The embodiments above are chosen, described and illustrated so that persons skilled in the art will be able to understand the invention and the manner and process of making and using it. The descriptions and the accompanying drawings should be interpreted in the illustrative and not the exhaustive or limited sense. The invention is not intended to be limited to the exact forms disclosed. While the application attempts to disclose all of the embodiments of the invention that are reasonably foreseeable, there may be unforeseeable insubstantial modifications that remain as equivalents. It should be understood by persons skilled in the art that there may be other embodiments than those disclosed which fall within the scope of the invention as defined by the claims. Where a claim, if any, is expressed as a means or step for performing a specified function it is intended that such claim be construed to cover the corresponding structure, material, or acts described in the specification and equivalents thereof, including both structural equivalents and equivalent structures, material-based equivalents and equivalent materials, and act-based equivalents and equivalent acts.
|Cited Patent||Filing date||Publication date||Applicant||Title|
|US3076431||Feb 8, 1960||Feb 5, 1963||Kamar Inc||Method and device for detecting period of heat in cows|
|US4895165||Oct 27, 1988||Jan 23, 1990||Blair William D||Electronic estrus detector|
|US5542431||Dec 30, 1993||Aug 6, 1996||Ddx Incorporated||Heat detection for animals including cows|
|US5566679||Aug 31, 1994||Oct 22, 1996||Omniglow Corporation||Methods for managing the Reproductive status of an animal using color heat mount detectors|
|US5839390||Oct 26, 1994||Nov 24, 1998||Janssen Pharmaceutica, N.V.||Riding indicator|
|US5881673||Sep 25, 1997||Mar 16, 1999||Beach; Mark||Heat detection system|
|US6342041||Oct 21, 1999||Jan 29, 2002||Jean-Gérard Saint-Ramon||Device for detecting estrus in dairy cows, including a support for a detector enclosed in a casing and emitting luminous signals|
|US6467430||Jul 30, 2001||Oct 22, 2002||David A. Stampe||Apparatus for detecting estrus in livestock|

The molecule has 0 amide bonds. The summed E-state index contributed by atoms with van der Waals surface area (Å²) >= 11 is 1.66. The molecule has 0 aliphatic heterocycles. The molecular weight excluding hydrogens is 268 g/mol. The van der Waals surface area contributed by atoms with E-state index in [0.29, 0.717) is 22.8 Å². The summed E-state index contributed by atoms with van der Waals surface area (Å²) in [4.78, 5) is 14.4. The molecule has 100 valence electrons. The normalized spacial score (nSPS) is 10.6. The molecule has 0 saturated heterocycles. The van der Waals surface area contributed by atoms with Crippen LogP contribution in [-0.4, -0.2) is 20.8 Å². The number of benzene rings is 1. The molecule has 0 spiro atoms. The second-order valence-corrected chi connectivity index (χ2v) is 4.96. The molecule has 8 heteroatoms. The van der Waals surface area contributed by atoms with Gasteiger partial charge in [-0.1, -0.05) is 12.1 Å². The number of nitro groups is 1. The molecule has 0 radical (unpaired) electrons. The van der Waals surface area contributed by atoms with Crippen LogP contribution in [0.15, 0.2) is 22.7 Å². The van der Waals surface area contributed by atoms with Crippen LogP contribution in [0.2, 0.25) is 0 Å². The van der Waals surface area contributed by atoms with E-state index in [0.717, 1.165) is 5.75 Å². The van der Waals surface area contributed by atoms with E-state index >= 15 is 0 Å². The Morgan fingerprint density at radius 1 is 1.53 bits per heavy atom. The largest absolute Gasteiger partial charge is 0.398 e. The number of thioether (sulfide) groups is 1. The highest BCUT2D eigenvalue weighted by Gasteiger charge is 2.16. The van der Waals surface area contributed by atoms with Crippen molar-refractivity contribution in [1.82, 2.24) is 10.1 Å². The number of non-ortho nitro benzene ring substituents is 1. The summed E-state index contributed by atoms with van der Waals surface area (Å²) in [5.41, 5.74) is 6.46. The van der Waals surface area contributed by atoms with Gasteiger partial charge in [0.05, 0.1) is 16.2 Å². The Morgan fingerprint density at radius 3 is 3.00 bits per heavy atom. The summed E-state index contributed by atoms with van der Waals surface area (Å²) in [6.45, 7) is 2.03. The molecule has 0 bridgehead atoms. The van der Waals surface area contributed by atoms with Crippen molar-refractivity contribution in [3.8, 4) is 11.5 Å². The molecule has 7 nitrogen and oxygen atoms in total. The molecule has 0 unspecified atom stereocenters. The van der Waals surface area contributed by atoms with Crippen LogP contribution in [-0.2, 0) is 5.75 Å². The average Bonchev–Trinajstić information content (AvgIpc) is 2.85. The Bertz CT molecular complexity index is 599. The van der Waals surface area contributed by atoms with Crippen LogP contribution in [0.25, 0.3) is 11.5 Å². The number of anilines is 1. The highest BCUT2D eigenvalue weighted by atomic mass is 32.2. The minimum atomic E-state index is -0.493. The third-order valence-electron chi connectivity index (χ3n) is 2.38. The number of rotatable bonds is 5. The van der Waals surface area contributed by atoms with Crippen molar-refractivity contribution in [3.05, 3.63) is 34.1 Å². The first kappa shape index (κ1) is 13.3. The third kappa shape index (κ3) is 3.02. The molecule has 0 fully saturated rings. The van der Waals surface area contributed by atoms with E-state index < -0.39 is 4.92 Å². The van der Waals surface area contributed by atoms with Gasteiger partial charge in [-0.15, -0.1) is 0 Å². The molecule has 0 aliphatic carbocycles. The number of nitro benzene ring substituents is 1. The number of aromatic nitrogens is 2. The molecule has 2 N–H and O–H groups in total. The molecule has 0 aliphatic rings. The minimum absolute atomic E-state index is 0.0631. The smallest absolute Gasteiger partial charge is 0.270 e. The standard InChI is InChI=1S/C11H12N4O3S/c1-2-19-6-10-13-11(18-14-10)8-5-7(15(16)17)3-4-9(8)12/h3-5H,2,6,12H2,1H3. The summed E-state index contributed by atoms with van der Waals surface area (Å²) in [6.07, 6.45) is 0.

|US6708648||Aug 28, 2002||Mar 23, 2004||David Stampe||Apparatus for detecting estrus in livestock|
|GB2139117A||Title not available|
|NZ221965A||Title not available|
|NZ501444A||Title not available|
|WO2000036907A1||Dec 22, 1999||Jun 29, 2000||Ddx, Inc.||Electronic estrus detection device|
|WO2004000158A1||Jun 24, 2003||Dec 31, 2003||Massey University||Automated oestrus detection in animals|
|1||Animal production 48:000 British Society of Animal Production proceedings of Winter Meeting 1989, Evaluation of a marking web device as an aid to estrus detection in cattle.|
|2||Estrus Alert Brochure Copyright 2003.|
|3||The Green to Gold publication produced by Livestock Improvement Corporation Limited, vol. 1 No. 2, published on Nov. 21, 2001.|
|4||Theriogenology-an International Journal of Animal Reproduction, Dec. 1988, vol. 30, No. 6, pp. 1099-1114.|
|5||Theriogenology—an International Journal of Animal Reproduction, Dec. 1988, vol. 30, No. 6, pp. 1099-1114.|
|Citing Patent||Filing date||Publication date||Applicant||Title|
|US9044297 *||Mar 17, 2011||Jun 2, 2015||Technologies Holdings Corp.||System and method for estrus detection using real-time location|
|US20120238912 *||Mar 17, 2011||Sep 20, 2012||Technologies Holdings Corp.||System and Method for Estrus Detection Using Real-Time Location|
|U.S. Classification||600/551, 600/588, 600/587, 600/595|
|International Classification||A61B10/00, A61B5/103, A61B5/117|
|Aug 6, 2007||AS||Assignment|
Owner name: ANDERSON, MARK, WISCONSIN
Free format text: ASSIGNMENT OF ASSIGNORS INTEREST;ASSIGNOR:DINGUS, T. BOYD;REEL/FRAME:019683/0868
Effective date: 20070730
|Aug 25, 2014||FPAY||Fee payment|
Year of fee payment: 4